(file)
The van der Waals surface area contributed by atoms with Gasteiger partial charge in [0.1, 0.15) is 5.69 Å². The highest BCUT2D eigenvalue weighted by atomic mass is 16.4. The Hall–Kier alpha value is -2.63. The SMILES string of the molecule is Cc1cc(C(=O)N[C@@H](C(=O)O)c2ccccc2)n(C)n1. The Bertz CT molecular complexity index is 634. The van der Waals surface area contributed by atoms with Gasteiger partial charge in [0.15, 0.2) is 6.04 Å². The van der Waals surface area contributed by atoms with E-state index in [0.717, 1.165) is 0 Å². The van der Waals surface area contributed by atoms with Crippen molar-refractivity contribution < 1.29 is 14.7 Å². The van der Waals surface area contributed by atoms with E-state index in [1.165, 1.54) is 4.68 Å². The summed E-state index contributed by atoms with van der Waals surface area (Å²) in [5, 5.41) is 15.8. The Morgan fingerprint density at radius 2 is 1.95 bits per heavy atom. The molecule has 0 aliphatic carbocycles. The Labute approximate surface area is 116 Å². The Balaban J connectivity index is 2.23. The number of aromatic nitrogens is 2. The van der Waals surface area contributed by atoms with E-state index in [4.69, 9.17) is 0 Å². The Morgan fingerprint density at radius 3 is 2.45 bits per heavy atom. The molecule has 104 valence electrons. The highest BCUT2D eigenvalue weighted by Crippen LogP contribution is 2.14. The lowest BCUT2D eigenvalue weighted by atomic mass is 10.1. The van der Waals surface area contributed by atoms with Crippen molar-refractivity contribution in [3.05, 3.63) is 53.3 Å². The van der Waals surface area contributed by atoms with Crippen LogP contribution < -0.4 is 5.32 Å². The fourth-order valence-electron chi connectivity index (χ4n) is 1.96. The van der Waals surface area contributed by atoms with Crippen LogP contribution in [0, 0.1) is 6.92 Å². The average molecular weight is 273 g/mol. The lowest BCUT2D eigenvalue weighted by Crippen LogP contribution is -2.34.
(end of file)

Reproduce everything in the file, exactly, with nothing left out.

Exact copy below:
The van der Waals surface area contributed by atoms with Gasteiger partial charge in [0.1, 0.15) is 5.69 Å². The highest BCUT2D eigenvalue weighted by atomic mass is 16.4. The Hall–Kier alpha value is -2.63. The SMILES string of the molecule is Cc1cc(C(=O)N[C@@H](C(=O)O)c2ccccc2)n(C)n1. The Bertz CT molecular complexity index is 634. The van der Waals surface area contributed by atoms with Gasteiger partial charge in [0.15, 0.2) is 6.04 Å². The van der Waals surface area contributed by atoms with E-state index in [0.717, 1.165) is 0 Å². The van der Waals surface area contributed by atoms with Crippen molar-refractivity contribution < 1.29 is 14.7 Å². The van der Waals surface area contributed by atoms with E-state index in [1.165, 1.54) is 4.68 Å². The summed E-state index contributed by atoms with van der Waals surface area (Å²) in [5, 5.41) is 15.8. The Morgan fingerprint density at radius 2 is 1.95 bits per heavy atom. The molecule has 0 aliphatic carbocycles. The Labute approximate surface area is 116 Å². The Balaban J connectivity index is 2.23. The number of aromatic nitrogens is 2. The van der Waals surface area contributed by atoms with E-state index in [4.69, 9.17) is 0 Å². The Morgan fingerprint density at radius 3 is 2.45 bits per heavy atom. The molecule has 104 valence electrons. The highest BCUT2D eigenvalue weighted by Crippen LogP contribution is 2.14. The lowest BCUT2D eigenvalue weighted by atomic mass is 10.1. The van der Waals surface area contributed by atoms with Crippen molar-refractivity contribution in [3.05, 3.63) is 53.3 Å². The van der Waals surface area contributed by atoms with Crippen LogP contribution < -0.4 is 5.32 Å². The fourth-order valence-electron chi connectivity index (χ4n) is 1.96. The van der Waals surface area contributed by atoms with Crippen LogP contribution in [0, 0.1) is 6.92 Å². The average molecular weight is 273 g/mol. The lowest BCUT2D eigenvalue weighted by Crippen LogP contribution is -2.34.